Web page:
Centering things in CSS: a drama for the ages

r/ProgrammerHumor - CSS .center for dummies
Source: Reddit.com

Things usually sit on the center of websites, right? And putting things front and center is the best way to attract attention, so people, logically, try to do that most of the time. So putting elements in the center should be the easiest, most optimized thing to do in web development, right?

Right?

WRONG.

There are so many ways to do it, so many options and yet, somehow, by some curse, it still doesn’t work. It’s the poster child of CSS complaining, and for good reason. Hours and hours of searching “how to center things in CSS”, “how to center a div”, “how to center a div in the middle of the page”, “how to center a text in html”, “center div horizontally and vertically” and the list can go on.

Nothing should ever be this complicated.

Maybe it’s this way because of the various and often confusing methods (some better, some worse) that are all over the internet. And maybe people need some guidance when it comes to this topic.

So here they are, the best methods to center things in CSS.

1. The basic one. This solution will work for inline, inline-block, inline-table, inline-flex element.
p { text-align: center }

2. For centering blocks
p {
margin-left: auto;
margin-right: auto;
width: 4em
}

Or

p {
margin: 0 auto;
width: 8em
}

 

3. When talking about text, a nice trick to keep in mind for centering is line height. This works best for single line text. Keep the line-height the same number as the height of the container. Just like this:

p {
height: 100px;
line-height: 100px;
white-space: nowrap;
}

But if it multiple lines, just use:

p {
display: inline-block;
vertical-align: middle;
}

 

4. Centering images is a bit trickier, so there are multiple solutions. The first one is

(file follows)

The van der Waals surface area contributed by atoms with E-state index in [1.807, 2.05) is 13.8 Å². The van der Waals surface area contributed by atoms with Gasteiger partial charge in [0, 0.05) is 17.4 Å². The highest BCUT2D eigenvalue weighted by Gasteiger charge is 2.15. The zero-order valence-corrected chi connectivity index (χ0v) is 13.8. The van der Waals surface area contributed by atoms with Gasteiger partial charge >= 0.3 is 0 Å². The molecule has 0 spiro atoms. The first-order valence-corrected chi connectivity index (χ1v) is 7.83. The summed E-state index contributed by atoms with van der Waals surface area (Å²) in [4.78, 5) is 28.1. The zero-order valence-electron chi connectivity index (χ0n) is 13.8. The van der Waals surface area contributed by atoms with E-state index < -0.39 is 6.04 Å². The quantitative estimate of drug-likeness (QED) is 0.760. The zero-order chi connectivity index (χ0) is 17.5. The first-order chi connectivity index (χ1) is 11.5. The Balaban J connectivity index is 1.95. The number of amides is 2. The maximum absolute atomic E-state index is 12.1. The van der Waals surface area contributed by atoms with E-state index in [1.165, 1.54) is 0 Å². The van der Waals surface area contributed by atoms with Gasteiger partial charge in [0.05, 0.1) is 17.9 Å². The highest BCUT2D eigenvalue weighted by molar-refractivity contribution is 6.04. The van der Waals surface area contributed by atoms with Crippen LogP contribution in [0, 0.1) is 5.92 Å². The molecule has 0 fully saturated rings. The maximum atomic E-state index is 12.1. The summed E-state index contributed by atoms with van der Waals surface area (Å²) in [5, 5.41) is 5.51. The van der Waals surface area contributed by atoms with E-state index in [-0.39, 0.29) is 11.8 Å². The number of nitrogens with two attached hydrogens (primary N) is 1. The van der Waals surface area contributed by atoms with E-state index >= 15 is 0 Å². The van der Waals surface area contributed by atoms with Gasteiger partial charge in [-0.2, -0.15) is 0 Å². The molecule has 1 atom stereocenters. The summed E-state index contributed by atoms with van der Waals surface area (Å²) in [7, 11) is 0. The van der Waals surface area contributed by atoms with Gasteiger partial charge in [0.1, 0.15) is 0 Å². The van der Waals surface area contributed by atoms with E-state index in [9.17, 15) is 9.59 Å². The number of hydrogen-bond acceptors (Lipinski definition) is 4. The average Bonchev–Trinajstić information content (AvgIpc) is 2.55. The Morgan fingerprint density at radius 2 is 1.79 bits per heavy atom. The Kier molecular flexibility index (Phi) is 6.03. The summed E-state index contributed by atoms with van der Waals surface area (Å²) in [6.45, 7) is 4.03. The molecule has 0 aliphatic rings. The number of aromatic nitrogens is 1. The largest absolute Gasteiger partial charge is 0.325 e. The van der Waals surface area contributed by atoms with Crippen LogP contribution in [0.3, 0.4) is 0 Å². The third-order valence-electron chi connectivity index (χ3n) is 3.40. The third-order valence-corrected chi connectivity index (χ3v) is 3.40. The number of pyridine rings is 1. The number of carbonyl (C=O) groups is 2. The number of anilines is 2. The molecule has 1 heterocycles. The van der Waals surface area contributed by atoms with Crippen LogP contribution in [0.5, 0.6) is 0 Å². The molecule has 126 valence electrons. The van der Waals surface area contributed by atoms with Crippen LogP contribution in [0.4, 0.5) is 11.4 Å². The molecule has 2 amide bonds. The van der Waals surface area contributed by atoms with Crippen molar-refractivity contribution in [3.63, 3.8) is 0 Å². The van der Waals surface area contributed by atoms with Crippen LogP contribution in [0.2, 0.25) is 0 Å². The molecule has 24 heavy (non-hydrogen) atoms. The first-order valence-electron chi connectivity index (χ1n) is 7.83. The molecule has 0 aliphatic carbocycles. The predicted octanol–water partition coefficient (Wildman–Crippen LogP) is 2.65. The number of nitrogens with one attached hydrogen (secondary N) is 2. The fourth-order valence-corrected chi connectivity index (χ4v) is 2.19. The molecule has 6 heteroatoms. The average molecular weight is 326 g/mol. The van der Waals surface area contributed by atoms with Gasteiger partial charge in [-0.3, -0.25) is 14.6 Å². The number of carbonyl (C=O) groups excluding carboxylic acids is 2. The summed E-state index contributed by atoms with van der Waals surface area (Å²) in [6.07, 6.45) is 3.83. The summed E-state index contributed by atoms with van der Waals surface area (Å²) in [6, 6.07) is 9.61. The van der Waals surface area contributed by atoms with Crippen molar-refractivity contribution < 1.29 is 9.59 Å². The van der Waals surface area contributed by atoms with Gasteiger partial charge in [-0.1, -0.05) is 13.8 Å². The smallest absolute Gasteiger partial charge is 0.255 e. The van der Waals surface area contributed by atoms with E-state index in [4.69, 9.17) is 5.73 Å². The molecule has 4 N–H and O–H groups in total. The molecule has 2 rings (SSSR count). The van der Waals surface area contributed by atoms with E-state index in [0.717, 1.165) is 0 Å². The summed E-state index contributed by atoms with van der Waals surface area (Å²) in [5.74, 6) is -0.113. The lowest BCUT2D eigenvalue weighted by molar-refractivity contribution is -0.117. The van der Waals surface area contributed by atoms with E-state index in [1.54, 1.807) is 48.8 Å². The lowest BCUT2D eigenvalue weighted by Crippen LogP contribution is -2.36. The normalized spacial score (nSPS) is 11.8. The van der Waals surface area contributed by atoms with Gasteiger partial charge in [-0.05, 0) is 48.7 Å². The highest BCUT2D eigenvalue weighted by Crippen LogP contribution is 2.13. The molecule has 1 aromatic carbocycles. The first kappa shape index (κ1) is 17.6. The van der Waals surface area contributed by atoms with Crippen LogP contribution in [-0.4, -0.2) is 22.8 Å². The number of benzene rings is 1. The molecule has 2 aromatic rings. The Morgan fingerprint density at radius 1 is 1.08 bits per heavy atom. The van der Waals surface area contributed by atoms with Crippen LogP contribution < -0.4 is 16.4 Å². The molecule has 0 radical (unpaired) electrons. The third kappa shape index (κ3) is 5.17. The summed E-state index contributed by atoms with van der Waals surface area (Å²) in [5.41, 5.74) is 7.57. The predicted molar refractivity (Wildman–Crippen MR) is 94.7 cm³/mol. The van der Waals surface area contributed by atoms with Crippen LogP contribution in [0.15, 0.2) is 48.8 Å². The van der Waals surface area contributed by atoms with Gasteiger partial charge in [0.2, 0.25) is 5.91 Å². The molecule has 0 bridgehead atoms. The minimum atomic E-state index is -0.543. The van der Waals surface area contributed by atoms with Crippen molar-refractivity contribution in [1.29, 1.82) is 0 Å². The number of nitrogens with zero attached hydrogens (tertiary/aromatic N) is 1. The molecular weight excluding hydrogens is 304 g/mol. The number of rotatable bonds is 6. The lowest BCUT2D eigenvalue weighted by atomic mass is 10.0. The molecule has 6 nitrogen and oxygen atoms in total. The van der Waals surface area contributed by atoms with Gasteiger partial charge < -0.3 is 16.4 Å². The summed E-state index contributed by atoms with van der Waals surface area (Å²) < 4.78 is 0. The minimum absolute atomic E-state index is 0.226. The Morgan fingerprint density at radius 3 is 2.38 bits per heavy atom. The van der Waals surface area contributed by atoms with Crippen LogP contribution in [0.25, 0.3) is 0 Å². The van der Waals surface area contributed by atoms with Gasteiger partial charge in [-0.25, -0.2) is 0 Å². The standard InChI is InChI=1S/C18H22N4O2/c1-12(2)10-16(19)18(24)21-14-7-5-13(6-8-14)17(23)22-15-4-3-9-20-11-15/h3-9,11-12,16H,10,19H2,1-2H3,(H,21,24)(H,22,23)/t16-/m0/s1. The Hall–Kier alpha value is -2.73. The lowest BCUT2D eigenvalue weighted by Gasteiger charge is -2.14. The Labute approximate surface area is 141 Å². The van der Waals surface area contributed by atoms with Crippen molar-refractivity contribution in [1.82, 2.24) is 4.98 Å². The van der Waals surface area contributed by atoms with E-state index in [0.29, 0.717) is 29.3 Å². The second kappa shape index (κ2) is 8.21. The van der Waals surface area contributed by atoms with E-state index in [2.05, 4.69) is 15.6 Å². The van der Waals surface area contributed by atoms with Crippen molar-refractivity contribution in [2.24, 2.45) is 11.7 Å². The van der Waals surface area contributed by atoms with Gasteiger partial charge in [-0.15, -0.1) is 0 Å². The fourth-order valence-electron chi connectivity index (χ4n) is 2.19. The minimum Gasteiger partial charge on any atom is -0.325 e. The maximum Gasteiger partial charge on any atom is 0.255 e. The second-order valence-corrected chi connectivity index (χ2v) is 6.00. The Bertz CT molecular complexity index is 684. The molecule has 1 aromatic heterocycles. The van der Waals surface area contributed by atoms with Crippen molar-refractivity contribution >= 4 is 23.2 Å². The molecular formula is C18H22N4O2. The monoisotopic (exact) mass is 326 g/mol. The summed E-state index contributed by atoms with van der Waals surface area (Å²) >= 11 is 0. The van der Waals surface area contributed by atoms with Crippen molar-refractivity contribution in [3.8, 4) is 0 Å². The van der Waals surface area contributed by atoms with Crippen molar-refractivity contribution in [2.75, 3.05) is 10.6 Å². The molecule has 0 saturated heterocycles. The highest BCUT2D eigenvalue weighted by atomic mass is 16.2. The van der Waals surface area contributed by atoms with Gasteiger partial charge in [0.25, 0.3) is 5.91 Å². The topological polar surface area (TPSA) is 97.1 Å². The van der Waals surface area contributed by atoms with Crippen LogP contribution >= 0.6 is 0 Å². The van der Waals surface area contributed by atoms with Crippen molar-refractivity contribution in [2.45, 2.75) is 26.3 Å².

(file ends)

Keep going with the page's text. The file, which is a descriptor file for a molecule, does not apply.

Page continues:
img {
display: block;
margin-left: auto;
margin-right: auto;
}

 

5. This one is also good for images
img {
max-width: 100%;
height: auto;
}

 

6. A bit more complicated, but still good for modals.

section {
position: absolute;
left: 50%;
top: 50%;
transform: translate(-50%, -50%);
}

 

7. Centering also goes vertically, not only horizontally. This is where we can really see a variety of options and where the saviour called flex display comes into play.
So when centering things with flex you can use


div {
height: 10em;
display: flex;
align-items: center;
}

But! Keep in mind that you need to set up the flex direction. So use either
flex-direction:row;
For horizontal alignement OR

flex-direction:column;
For vertical alignment

 

8. Still on the topic of using flex, we can also use combinations like

div {
height: 10em;
display: flex;
align-items: center;
justify-content: center
}

 

9. Of course, position absolute can help you center things both horizontally and vertically

div {
position: absolute;
top: 50%;
left: 50%;
margin-right: -50%;
transform: translate(-50%, -50%)
}

 

10. One of the more complicated solutions is displaying the element as a table. It still works like a dream, so don’t knock it until you try it.

div {
display: table-cell;
vertical-align: middle;
}

 

11. You want to use the grid? Things get so much easier then. You just need a wrapper with

body, html {
height: 100%;
display: grid;
}

And then add this to your element

div {
margin: auto;
}

Did we miss any? Or do you have other solutions that are not listed?

Let’s talk!

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